According to one aspect of the invention, there is provided a suturing device including a suture guid and a needle holder. The suture guide includes a foot portion having an axis defined along a length of the foot portion. The foot portion includes a plurality of apertures, each aperture holding a suture. The needle holder movably holds at least one needle relative to a first side of the foot portion and movably holds at least one needle relative to a second side of the foot portion. The needles are movable into respective apertures, and the at least one needle on the first side of the foot portion is at an angle relative to the at least one needle on the second side of the foot portion. In another aspect of the invention, the device includes a body having a driving mechanism. At least one needle holder is adapted to be received by the body. The needle holder includes a plurality of needles wherein the needles are operatively coupled to the driving mechanism. The device may further include a suture holder having a first end and a second end. The first end is adapted to slidably engage the needle holder, and the second end further includes a plurality of apertures adapted to receive a plurality of sutures. The driving mechanism drives the needles into the second end of the suture holder at an angle relative to an axis extending along the first and second end of the suture holder.

DETAILED DESCRIPTION OF THE DRAWINGS

The objects and advantages of the invention will become apparent from the following detailed description of preferred embodiments thereof in connection with the accompanying drawings in which like numerals designate like elements in which:

FIG. 1 is a side view of a needle deployment device in accordance with the present invention;

FIG. 2 is a side view of a drive shaft of the needle deployment device in accordance with the present invention;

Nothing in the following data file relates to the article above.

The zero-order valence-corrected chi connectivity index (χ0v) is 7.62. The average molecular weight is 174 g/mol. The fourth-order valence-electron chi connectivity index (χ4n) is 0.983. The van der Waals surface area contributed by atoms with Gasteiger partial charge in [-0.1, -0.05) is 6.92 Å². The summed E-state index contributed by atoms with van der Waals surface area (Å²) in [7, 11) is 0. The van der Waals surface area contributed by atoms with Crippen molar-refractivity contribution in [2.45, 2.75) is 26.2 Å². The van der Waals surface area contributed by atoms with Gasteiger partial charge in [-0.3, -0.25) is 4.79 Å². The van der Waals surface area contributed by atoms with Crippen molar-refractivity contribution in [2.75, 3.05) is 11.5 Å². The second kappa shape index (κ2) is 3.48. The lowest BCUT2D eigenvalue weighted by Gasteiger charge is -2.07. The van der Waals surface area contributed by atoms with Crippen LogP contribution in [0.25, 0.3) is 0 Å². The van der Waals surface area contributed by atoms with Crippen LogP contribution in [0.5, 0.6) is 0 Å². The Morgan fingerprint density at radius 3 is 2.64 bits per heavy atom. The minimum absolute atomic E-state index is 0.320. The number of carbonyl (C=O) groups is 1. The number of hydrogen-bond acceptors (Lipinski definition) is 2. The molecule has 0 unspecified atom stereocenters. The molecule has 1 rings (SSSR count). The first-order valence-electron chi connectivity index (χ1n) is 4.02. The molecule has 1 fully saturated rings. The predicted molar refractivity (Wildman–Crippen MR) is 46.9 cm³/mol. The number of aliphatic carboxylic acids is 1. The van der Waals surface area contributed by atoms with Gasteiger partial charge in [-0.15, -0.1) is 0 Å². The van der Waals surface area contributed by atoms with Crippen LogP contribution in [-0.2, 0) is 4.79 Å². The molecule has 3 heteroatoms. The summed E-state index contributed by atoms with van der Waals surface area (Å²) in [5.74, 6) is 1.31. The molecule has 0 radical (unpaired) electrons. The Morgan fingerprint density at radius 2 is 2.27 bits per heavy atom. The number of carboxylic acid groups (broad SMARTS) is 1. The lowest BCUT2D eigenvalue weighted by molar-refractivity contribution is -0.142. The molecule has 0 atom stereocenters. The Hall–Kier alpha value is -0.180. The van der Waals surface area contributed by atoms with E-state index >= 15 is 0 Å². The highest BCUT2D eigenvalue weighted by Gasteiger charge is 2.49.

FIG. 3 is a side view of a locking body of the needle deployment device in accordance with the present invention;

FIG. 4 is a side view of a needle block assembly of the needle deployment device in accordance with the present invention;

FIG. 5 is a side view of a guide assembly of the needle deployment device in accordance with the present invention;

FIG. 6 is an isometric expanded front view of the guide assembly of the needle deployment device in accordance with the present invention;

FIG. 7 is an isometric front view of the guide assembly of the needle deployment device in accordance with the present invention;

FIG. 8 is a isometric side view of the suture guide of the needle deployment device in accordance with the present invention;

FIG. 9 is an isometric bottom view of the suture guide of the needle deployment device in accordance with the present invention;

FIG. 10 is a cross-sectional side view of the needle deployment device in accordance with the present invention;

FIG. 11 is a partial cross-sectional side view of the distal end portion of the needle deployment device in accordance with the present invention illustrating the guide assembly installed thereupon;

FIG. 12 is an isometric partial cut-away view of the guide assembly of the needle deployment device in accordance with the present invention;